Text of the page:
As a homebrewer, ever been in a situation where you have a big party in two weeks but with no brew to share? Keg has kicked and need beer on draft fast? Maybe you’re part of an event with your local homebrew club and you need to provide 5 gallons of beer in two weeks?
I’m sure many homebrewers face this situation, and like professional breweries, planning brewdays based on which kegs / fermenters become empty or based on demand can be challenging. Moreover, homebrewing wisdom dictates that our craft takes time and good beer needs time to condition. On many homebrewing forums I usually see the reccomendation of two weeks or more in primary and two to three more weeks for bottle conditioning an ale.
Many homebrewers think that time is needed to brew good beer and while this may certainly be true, there are exceptions to this rule and one can drink a very good ale in under two weeks. If professional breweries can do it, why can’t we? Critical factors to keep in mind:
Choosing the type of beer is very important. Basically, the lower the ABV the faster the turn around. This means that barleywines and imperial stouts are out of the question. Pale ales, Bitters, and other session ales work perfectly for this. Lagers also may not work since these brews need time to properly ferment (i.e. diacetyl rests) and lager.
Selecting the right strain is probably the most important aspect to making a fast beer on the homebrew level. You want to choose a strain that will attenuate fast and have a high floculation rate. A high floculation rate means the beer will clear quicker in the bottle or keg. Unfortunately, higher floculating yeast tend to have lower attenuation rates so plan your brew accordingly. For example, instead of mashing at 154°F, mash at 149°F to maximize fermentability. A favorite strain of mine for this purpose is S-04 or Wyeast 1099 (Whitbred). I have also heard that White labs WLP002 english ale yeast is great choice for fast fermenting beers.
The expression “time heals all wounds” will not be true here if you don’t have a very healthy fermentation. This means adequate numbers of healthy yeast. Your pitch rate will want to be a bit higher than what Mr. Malty suggests. Prepare your yeast in a big starter or step the starter if needed. If the starter is not on a stir plate, add pure oxygen every once in a while. Prior to pitching the yeast you want to sufficiently aerate your wort. Shaking the carboy will not dissolve the needed oxygen yeast need to grow during the initial lag phase. Use pure oxygen if you can.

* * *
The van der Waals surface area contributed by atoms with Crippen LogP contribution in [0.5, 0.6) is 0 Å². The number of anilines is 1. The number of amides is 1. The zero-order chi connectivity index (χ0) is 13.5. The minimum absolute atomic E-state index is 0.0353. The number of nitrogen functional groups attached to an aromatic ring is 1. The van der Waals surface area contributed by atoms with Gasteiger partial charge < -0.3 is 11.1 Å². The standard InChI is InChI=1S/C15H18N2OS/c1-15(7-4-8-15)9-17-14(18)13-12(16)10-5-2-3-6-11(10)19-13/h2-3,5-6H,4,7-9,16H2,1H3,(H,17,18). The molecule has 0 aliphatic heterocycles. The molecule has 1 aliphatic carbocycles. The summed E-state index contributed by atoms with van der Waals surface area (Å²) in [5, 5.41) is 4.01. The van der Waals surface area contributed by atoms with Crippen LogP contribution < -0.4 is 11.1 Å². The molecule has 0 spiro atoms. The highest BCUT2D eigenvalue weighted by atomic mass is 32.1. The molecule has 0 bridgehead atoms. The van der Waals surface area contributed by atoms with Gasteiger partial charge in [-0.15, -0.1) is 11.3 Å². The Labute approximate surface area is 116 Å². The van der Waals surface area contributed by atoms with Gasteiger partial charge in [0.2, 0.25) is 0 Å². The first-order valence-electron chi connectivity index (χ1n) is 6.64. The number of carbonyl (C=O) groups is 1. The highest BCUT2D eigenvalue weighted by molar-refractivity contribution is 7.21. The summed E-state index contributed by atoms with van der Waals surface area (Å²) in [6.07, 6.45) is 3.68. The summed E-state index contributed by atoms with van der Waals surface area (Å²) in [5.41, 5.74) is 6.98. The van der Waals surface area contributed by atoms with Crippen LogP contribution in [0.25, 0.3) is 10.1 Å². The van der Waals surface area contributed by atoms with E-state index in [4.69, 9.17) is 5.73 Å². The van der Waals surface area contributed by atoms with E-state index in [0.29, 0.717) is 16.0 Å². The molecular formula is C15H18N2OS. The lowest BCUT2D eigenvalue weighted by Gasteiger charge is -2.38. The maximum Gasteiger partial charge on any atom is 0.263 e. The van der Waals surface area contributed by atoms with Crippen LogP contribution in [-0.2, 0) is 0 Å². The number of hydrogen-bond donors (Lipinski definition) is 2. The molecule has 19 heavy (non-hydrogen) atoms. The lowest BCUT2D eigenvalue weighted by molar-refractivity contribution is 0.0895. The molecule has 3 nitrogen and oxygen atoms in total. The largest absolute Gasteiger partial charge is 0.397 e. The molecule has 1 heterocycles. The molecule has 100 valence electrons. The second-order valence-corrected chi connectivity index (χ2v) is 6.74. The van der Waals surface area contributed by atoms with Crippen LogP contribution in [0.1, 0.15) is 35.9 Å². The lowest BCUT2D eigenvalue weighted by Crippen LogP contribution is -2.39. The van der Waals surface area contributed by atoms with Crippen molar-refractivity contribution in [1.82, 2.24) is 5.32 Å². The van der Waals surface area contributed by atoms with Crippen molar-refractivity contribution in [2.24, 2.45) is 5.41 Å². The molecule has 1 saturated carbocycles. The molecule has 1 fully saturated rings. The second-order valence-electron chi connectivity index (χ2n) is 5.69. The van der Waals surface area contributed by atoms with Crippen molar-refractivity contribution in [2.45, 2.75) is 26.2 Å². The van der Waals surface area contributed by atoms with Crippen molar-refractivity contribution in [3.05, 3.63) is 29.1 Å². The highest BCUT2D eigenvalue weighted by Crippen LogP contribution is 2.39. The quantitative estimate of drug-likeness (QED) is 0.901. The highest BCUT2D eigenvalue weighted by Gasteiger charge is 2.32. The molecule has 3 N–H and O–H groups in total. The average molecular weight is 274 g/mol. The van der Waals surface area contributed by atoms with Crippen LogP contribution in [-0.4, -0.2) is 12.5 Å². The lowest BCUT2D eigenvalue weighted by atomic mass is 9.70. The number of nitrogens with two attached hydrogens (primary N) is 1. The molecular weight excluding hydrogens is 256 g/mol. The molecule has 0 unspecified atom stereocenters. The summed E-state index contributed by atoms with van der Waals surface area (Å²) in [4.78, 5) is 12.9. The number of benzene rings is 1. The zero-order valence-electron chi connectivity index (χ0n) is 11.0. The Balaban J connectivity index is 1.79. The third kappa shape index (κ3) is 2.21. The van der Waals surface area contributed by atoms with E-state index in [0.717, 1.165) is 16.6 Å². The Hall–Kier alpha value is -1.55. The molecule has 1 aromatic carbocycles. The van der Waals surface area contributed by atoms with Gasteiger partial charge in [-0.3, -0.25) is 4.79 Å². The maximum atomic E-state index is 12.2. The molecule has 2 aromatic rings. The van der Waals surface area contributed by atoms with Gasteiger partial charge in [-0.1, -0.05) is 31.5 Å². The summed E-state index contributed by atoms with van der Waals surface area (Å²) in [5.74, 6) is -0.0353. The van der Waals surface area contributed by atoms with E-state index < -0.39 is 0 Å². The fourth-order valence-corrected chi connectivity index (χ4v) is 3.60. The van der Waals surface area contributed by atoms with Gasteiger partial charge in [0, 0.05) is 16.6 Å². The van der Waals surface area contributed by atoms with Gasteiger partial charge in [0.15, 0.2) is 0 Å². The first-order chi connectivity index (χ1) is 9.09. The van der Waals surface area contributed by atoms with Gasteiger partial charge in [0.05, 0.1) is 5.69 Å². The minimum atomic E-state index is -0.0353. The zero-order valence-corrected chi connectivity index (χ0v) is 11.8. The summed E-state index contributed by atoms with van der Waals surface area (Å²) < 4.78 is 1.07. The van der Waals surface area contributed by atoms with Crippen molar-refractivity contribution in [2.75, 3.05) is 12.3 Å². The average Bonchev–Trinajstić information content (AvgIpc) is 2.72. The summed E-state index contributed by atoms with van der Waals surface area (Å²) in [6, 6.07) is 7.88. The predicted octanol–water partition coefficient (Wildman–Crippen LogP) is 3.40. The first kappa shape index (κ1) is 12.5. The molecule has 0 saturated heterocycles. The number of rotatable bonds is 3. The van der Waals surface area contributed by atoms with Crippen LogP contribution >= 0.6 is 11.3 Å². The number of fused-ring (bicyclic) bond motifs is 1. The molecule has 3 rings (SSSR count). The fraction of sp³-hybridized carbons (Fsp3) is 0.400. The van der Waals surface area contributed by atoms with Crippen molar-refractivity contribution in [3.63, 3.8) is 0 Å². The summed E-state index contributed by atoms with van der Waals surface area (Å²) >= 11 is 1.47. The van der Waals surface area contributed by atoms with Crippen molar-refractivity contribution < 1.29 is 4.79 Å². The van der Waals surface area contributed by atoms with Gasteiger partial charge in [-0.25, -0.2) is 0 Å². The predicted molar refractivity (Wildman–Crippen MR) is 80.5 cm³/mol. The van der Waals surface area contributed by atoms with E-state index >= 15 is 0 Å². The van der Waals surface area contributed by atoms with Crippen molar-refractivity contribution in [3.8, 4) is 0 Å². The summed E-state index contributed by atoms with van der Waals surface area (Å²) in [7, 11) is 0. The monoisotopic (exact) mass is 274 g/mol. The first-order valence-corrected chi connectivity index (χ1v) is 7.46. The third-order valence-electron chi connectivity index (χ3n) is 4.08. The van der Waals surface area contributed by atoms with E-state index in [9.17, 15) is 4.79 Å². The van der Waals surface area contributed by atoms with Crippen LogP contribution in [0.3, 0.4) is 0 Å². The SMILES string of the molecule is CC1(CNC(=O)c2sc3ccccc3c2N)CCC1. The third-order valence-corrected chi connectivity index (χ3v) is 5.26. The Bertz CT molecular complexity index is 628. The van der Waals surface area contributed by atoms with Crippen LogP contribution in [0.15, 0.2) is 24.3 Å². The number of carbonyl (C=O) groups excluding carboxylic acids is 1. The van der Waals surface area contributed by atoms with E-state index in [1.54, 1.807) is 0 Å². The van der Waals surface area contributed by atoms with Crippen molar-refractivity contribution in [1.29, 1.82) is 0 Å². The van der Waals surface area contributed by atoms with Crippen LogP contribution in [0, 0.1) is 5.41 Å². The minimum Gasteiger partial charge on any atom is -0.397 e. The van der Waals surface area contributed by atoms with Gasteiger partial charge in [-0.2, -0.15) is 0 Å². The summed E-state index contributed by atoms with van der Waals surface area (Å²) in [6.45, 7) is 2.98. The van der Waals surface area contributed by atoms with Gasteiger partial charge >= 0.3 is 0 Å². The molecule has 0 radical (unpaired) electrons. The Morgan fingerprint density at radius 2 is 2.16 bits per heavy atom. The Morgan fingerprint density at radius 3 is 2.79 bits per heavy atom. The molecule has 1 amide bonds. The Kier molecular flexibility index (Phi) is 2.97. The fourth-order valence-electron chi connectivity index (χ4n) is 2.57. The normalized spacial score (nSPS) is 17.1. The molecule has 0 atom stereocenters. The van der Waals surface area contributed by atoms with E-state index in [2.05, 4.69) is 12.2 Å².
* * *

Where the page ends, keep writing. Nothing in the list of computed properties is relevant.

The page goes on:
Correct Mash Profile
You want to make a wort that the yeast will ferment fast and well. This means using limiting the amount of dextrin type malts (crystal) and mashing low. This will help dry out the beer. If you are brewing extract, use the most fermentable extract you can find such as extra light DME. Make sure to provide plenty of yeast nutrient during the boil.
Sorry to homebrewers that enjoy bottle conditioning, but force carbonation of your beer by kegging is crucial to pumping out fast beer. In addition to a floculant yeast strain, adding finings to the keg, such as gelatin will clear the beer even more.
The recipe below was done in twelve days. The beer took only 3 days to ferment but I racked to a keg on the fourth day. The beer then carbonated for eight days. To carbonate quickly I pressurized my beer at 30 psi on the first day but lowered the pressure 5 psi every day after. The first pint was all yeast but the rest was crystal clear! The only thing I did not follow from above was addition of dextrin malts but I purposefully wanted a less attenuated beer.
Toasted Amber Ale:
- 5 pounds of Maris Otter (Crisp)
- 2 pounds of Mild Malt
- 2 pounds of Munich Malt
- 1 pound of Victory Malt
- 1 pound of Crystal Malt (60L)
- 8.0 oz of Crystal Malt (20L)
- 8.0 oz of Crystal Malt (120L)
Mashed in at 154°F for one hour and heated to 168°F for mashout. Vorlauf and recirculate as usual. First runnings: 1.081. Second runnings: 1.025. Collected a total of 6.7 gallons of wort at 1.046. Realized that my mash volume was way off. Used 4.2 gallons when I should have been using 5.1! This explains higher gravity readings and less wort collected. Boiled for 60 minutes and added:
- 0.5 oz of Simcoe at 60 minutes
- 1.0 oz of Centennial at 10 minutes
- 1.0 oz of Centennial at 5 minutes
- 1.0 oz each of Amarillo and Centennial at flame out
- 0.5 oz of Cascade at flame out
- Whirlfloc and yeast nutrient added at 15 minutes
Cooled to 68°F and pitched two packets of S-04 rehydrated in tap water.